ABOUT

Avid outdoorsman and underwater photographer, Barry Brown has spent the last 12 years documenting life above and below water in Curacao, Netherlands Antilles. He is currently working with the Smithsonian Institution documenting new Caribbean deep-water species and building a one of a kind database. His underwater images can regularly be seen in Sport Diver, Scuba Diver and on the Ikelite website. His image of a "Collage of Corals" seen under blue-light at night recently placed in the TOP 10 images for the 2014 NANPA (North American Nature Photographers Association) photo contest.

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May 10, 17     Comments Off on Centropristis fuscula, TwoSpot Sea Bass, Deep Sea Bass

Good morning out there, I have a small, two-inch, fully grown adult Centropristis fuscula or TwoSpot Sea Bass for your viewing pleasure today found a few weeks ago now on the ultra tiny island of St. Eustatius or “Statia” as it’s know by the locals. For those of you like myself who know nothing about this island in the Caribbean do yourself a favor and google the history, it will flat out blow your mind!! As a teaser did you know that during the Revolutionary War we got 40% of all our weapons from this island??? Yeah, say What?? Check it out, there’s a whole lot more…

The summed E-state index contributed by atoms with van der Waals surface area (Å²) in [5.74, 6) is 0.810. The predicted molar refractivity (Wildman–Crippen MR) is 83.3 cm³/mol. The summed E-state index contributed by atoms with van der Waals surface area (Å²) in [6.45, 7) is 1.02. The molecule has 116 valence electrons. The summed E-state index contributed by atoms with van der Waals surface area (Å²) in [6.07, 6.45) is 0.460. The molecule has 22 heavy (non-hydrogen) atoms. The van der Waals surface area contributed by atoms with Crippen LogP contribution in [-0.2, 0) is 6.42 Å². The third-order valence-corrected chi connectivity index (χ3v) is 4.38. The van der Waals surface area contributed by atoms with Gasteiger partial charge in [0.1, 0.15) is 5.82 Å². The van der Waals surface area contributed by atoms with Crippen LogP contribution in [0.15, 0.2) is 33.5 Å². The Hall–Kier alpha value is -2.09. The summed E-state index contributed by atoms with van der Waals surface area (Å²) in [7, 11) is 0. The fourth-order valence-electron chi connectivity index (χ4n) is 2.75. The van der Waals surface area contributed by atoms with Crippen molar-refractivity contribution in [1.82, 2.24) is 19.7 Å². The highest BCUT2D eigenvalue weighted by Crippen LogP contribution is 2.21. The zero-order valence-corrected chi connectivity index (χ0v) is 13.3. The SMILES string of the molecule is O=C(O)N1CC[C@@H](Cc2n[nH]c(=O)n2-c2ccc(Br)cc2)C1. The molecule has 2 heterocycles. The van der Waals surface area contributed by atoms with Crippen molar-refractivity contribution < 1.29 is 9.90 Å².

Most of you already know how much I love these tiny sea-bass that live way down in the darkness and most are crazy colorful! If your wanting to compare this guy or gal to other tiny sea-bass I have shot just use the search box and either type in the specific names like Candy bass or Apricot bass or just try sea-bass or deep sea-bass, it’s amazing how much they all look similar but their color patterns, behaviors and the depths they live at are nothing alike.

If your wondering about the environment they are found in it’s much like the photo above. At depth, lets say over 350 feet corals and sponges become less and less and rock and sand become the key landscape in the form of sheer walls, single rocks on the sand or and occasional sponge or coral creating this little micro-community. Sea bass which are predators tend to be ambush hunters so they tuck themselves in alongside a rock or in the mouth of a cave, anywhere out of sight making them very hard to find and using the element of surprise keeps their little bellies full. They will eat just about anything as well, crabs and shrimps are for sure a daily menu item so really nothing is safe from these little eating machines.

Hope you all are doing well out there….

Barry

 

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